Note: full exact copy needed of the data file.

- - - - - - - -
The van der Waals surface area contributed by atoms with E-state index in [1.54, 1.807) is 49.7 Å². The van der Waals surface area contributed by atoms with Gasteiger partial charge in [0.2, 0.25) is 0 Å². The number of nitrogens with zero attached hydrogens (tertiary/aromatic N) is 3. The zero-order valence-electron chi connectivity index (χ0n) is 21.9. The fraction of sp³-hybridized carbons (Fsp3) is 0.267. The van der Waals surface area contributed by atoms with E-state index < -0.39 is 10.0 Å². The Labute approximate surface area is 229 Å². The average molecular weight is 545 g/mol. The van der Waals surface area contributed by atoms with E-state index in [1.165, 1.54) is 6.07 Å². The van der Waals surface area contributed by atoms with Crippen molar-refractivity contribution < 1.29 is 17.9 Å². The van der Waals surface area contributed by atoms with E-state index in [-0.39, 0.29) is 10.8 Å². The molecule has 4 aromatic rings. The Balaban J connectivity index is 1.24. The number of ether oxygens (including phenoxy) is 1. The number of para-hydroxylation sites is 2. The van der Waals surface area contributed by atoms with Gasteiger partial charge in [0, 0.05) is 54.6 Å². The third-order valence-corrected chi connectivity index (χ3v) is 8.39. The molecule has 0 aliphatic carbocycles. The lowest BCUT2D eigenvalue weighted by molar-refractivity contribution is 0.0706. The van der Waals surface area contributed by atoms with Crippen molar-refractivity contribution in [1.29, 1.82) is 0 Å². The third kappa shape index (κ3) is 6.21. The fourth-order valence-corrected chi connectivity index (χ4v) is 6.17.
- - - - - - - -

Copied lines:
The van der Waals surface area contributed by atoms with E-state index in [1.54, 1.807) is 49.7 Å². The van der Waals surface area contributed by atoms with Gasteiger partial charge in [0.2, 0.25) is 0 Å². The number of nitrogens with zero attached hydrogens (tertiary/aromatic N) is 3. The zero-order valence-electron chi connectivity index (χ0n) is 21.9. The fraction of sp³-hybridized carbons (Fsp3) is 0.267. The van der Waals surface area contributed by atoms with E-state index < -0.39 is 10.0 Å². The Labute approximate surface area is 229 Å². The average molecular weight is 545 g/mol. The van der Waals surface area contributed by atoms with E-state index in [1.165, 1.54) is 6.07 Å². The van der Waals surface area contributed by atoms with Crippen molar-refractivity contribution < 1.29 is 17.9 Å². The van der Waals surface area contributed by atoms with E-state index in [-0.39, 0.29) is 10.8 Å². The molecule has 4 aromatic rings. The Balaban J connectivity index is 1.24. The number of ether oxygens (including phenoxy) is 1. The number of para-hydroxylation sites is 2. The van der Waals surface area contributed by atoms with Gasteiger partial charge in [0, 0.05) is 54.6 Å². The third-order valence-corrected chi connectivity index (χ3v) is 8.39. The molecule has 0 aliphatic carbocycles. The lowest BCUT2D eigenvalue weighted by molar-refractivity contribution is 0.0706. The van der Waals surface area contributed by atoms with Crippen molar-refractivity contribution in [1.29, 1.82) is 0 Å². The third kappa shape index (κ3) is 6.21. The fourth-order valence-corrected chi connectivity index (χ4v) is 6.17.